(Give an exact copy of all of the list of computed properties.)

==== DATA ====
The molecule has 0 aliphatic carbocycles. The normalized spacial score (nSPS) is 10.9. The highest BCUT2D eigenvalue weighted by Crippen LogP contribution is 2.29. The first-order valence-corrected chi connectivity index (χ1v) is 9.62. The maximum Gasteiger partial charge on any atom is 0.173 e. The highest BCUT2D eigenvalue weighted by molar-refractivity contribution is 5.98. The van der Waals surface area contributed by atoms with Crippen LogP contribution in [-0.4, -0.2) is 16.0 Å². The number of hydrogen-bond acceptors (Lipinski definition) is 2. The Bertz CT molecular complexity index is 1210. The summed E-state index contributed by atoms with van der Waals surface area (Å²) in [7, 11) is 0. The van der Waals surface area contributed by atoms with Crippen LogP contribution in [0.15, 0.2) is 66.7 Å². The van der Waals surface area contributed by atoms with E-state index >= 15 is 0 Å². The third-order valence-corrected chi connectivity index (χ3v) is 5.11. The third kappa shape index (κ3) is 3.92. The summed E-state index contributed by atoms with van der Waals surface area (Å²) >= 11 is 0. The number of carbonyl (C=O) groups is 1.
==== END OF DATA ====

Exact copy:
The molecule has 0 aliphatic carbocycles. The normalized spacial score (nSPS) is 10.9. The highest BCUT2D eigenvalue weighted by Crippen LogP contribution is 2.29. The first-order valence-corrected chi connectivity index (χ1v) is 9.62. The maximum Gasteiger partial charge on any atom is 0.173 e. The highest BCUT2D eigenvalue weighted by molar-refractivity contribution is 5.98. The van der Waals surface area contributed by atoms with Crippen LogP contribution in [-0.4, -0.2) is 16.0 Å². The number of hydrogen-bond acceptors (Lipinski definition) is 2. The Bertz CT molecular complexity index is 1210. The summed E-state index contributed by atoms with van der Waals surface area (Å²) in [7, 11) is 0. The van der Waals surface area contributed by atoms with Crippen LogP contribution in [0.15, 0.2) is 66.7 Å². The van der Waals surface area contributed by atoms with E-state index >= 15 is 0 Å². The third-order valence-corrected chi connectivity index (χ3v) is 5.11. The third kappa shape index (κ3) is 3.92. The summed E-state index contributed by atoms with van der Waals surface area (Å²) >= 11 is 0. The number of carbonyl (C=O) groups is 1.